It sounds like there may be a couple of things going on with your son, although I can’t completely tell for sure with what is written here. I can try to give you some help with this, though.
As you know, a murmur is just an extra sound in the heart made by turbulent blood flow. That turbulence can be normal or abnormal. Abnormal means that there is something structurally wrong with the heart. Normal means that the blood is flowing through the heart normally. An innocent murmur (sometimes referred to as a benign, flow, or normal murmur) is just normal turbulence, and is seen in 2/3 of all kids. They have very specific characteristics in order to diagnose them, which hopefully your son’s primary care provider felt that he met.
However, he also has two other symptoms that may or may not be associated with his heart. The first is some sort of discomfort in his chest. With the information provided, it is difficult to say if it is benign, or not. It is reassuring to me that he says that he is “ok”, though, because kids (especially when they’re young) really will stop if something is hurting; they don’t “play through the pain” as adolescents and adults might. It may be that he is just aware of his heart beat, as many children are at this age, or he has some other chest wall discomfort. Your primary care provider, or the cardiologist in his upcoming appointment, can try to elicit more of a description from him, asking very specific questions about the quality, location, severity, duration, frequency, etc. that can help determine if this is truly cardiac, or not. Overall, the vast majority of chest discomfort in children is NOT cardiac in nature, which is definitely reassuring.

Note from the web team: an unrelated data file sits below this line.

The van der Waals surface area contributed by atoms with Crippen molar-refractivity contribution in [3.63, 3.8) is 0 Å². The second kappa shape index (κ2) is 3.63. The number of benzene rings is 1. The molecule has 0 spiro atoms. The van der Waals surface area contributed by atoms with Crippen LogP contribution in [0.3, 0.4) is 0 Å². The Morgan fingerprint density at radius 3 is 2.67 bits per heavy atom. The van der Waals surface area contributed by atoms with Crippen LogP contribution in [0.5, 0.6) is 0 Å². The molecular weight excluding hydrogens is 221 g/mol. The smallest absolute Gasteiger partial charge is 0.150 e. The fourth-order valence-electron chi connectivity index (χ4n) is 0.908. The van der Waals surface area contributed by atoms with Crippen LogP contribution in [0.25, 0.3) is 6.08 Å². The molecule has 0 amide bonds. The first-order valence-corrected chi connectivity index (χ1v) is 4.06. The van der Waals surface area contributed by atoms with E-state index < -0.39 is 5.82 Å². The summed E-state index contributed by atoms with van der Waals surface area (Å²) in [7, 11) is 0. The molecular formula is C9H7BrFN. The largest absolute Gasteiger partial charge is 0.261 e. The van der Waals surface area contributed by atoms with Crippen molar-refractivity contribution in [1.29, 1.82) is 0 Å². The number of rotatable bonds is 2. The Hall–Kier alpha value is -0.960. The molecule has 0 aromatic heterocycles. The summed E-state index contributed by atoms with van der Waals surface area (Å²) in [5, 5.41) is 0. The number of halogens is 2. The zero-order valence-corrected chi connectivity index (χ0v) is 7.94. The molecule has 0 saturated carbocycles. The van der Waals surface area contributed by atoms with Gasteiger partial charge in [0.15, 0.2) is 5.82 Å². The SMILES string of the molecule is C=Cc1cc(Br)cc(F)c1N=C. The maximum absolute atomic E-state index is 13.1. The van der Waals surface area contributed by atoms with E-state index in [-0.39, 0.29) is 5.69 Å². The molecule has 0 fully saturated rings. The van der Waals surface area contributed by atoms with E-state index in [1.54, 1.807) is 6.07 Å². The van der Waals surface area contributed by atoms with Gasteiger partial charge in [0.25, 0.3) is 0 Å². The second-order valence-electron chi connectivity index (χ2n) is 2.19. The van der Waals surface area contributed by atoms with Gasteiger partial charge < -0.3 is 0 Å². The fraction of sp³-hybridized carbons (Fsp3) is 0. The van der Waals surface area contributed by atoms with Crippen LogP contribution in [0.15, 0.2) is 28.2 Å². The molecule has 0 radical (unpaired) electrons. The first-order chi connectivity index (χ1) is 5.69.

His other symptom of leg pain is also difficult to assess, only because I don’t have the same kind of information that I list above. The good news here is that leg pain associated with heart disease in children is VERY uncommon. The only time that we see that is if there is significant obstruction to blood flow in the aorta, the main artery carrying blood out to the body, in a condition called coarctation of the aorta. Most likely, your primary care provider has been doing good examinations of your son and has demonstrated that he has excellent blood flow to his legs, the lack of which would suggest a coarctation. Also, if his right arm blood pressure is normal, that would likely signify that he doesn’t have a diagnosis of coarctation. A much more common reason for leg pain in children is so-called growing pains, although I would need a fair bit more information to say for sure what is happening here.
Overall, the things that are typically most concerning with children at this age who have significant heart disease include getting out of breath with exercise sooner than peers, passing out with exercise or just after exercise, severe chest pain with exercise, or palpitations (feeling the heart skipping a beat or beating fast for no good reason while at rest). At any rate, it sounds like he’ll be undergoing a cardiology evaluation in the near future, so you’ll be able to get more complete answers to your concerns. The good news here is that the statistics are on your side.